1. In vitro Studies of β-cell Death and Survival. Modulation by Adenoviral Vectors and Bcl-2 Overexpression
Open this publication in new window or tab >>In vitro Studies of β-cell Death and Survival. Modulation by Adenoviral Vectors and Bcl-2 Overexpression
2004 (English)Doctoral thesis, comprehensive summary (Other academic)
Abstract [en]

Type 1 diabetes is a multifactorial disease resulting from the selective destruction of insulin-producing β-cells within the pancreatic islets of Langerhans. The mechanisms of β-cell death are not fully understood but cytokines are important mediators of this process. In the present study we found that the combination of IL-1β, TNF-α and IFN-γ induced a nitric oxide-dependent disruption of the mitochondrial membrane potential in rat insulin-producing RINm5F-cells, which seems to be a necessary event for both RINm5F-cell apoptosis and necrosis. The antiapoptotic protein Bcl-2 was able to prevent cellular death in RINm5F cells, most probably by counteracting the mitochondrial permeability transition. These results pointed out the potential of such antiapoptotic genes as gene therapy tools, to allow enhanced resistance against autoimmune destruction of β-cells in type 1 diabetes. For this purpose we used a progesterone-antagonist (RU 486)-inducible gene transfer system to achieve an efficient and controlled Bcl-2 overexpression in primary rat β-cells. However, in our experience, prolonged in vitro culture revealed adenoviral-induced islet cell necrosis, a process that was not prevented by Bcl-2 overexpression. Moreover, we observed that specific adenoviral genotypes correlate with differential induction of necrosis in both human and rat pancreatic islet cells. Although human islet cells showed an increased resistance in terms of viral concentrations required for the induction of cell-toxicity, our results showed that they were unable to build up an efficient antiviral response following infection and that their survival was dependent on the exogenous addition of α-interferon.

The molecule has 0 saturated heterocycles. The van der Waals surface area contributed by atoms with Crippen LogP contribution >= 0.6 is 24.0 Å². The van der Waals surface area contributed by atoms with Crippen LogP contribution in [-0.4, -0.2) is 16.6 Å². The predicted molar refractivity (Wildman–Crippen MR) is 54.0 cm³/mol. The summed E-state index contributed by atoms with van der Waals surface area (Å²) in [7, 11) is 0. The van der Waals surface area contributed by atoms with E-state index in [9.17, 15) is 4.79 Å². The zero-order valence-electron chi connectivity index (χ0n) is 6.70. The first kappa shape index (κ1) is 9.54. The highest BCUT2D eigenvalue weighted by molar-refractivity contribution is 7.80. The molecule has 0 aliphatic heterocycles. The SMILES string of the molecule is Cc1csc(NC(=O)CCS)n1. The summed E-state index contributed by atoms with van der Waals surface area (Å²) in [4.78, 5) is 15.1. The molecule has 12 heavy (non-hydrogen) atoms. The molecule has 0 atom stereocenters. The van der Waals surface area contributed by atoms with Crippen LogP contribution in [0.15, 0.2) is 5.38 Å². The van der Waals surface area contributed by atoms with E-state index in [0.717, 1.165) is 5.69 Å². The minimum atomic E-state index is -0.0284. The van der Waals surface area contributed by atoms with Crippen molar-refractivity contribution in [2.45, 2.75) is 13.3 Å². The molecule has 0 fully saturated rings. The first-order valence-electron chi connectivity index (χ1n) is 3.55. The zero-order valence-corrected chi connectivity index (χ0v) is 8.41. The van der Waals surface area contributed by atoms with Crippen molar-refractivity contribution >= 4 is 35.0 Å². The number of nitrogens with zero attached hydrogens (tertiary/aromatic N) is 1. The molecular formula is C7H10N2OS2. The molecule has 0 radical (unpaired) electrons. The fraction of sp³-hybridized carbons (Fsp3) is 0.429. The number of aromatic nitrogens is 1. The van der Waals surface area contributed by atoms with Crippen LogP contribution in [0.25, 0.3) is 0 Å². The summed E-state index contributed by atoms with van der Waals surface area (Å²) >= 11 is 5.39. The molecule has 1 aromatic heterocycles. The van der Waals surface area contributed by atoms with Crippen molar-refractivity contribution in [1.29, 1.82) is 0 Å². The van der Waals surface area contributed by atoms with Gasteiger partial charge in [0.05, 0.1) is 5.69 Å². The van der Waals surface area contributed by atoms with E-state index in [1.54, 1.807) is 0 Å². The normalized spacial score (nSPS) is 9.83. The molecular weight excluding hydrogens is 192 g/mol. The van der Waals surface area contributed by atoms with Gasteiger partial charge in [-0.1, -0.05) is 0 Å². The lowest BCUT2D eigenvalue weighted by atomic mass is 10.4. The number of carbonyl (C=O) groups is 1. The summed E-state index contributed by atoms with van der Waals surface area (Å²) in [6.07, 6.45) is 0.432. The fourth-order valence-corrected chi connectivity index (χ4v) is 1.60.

In conclusion, adenoviral techniques for overexpression of antiapoptotic proteins in insulin-producing cells may provide useful tools against β-cell directed autoimmune destruction. However, understanding the specific interactions of the viral gene products with cellular proteins and how they are involved in β-cell death regulation is fundamental for an efficient and safe application of gene therapy approaches to type 1 diabetes.

Place, publisher, year, edition, pages
Uppsala: Acta Universitatis Upsaliensis, 2004. 40 p.
Comprehensive Summaries of Uppsala Dissertations from the Faculty of Medicine, ISSN 0282-7476 ; 1320
Cell biology, β-cell, cytokine, mitochondrial membrane potential, Bcl-2, Adenoviral vector, Adenovirus, IFN-α, Diabetes, Cellbiologi
National Category
Cell and Molecular Biology
urn:nbn:se:uu:diva-3973 (URN)91-554-5859-9 (ISBN)
Public defence
2004-02-28, B21, Biomedical Centre, BMC Husargatan 3, Uppsala, 09:15
Available from: 2004-02-03 Created: 2004-02-03Bibliographically approved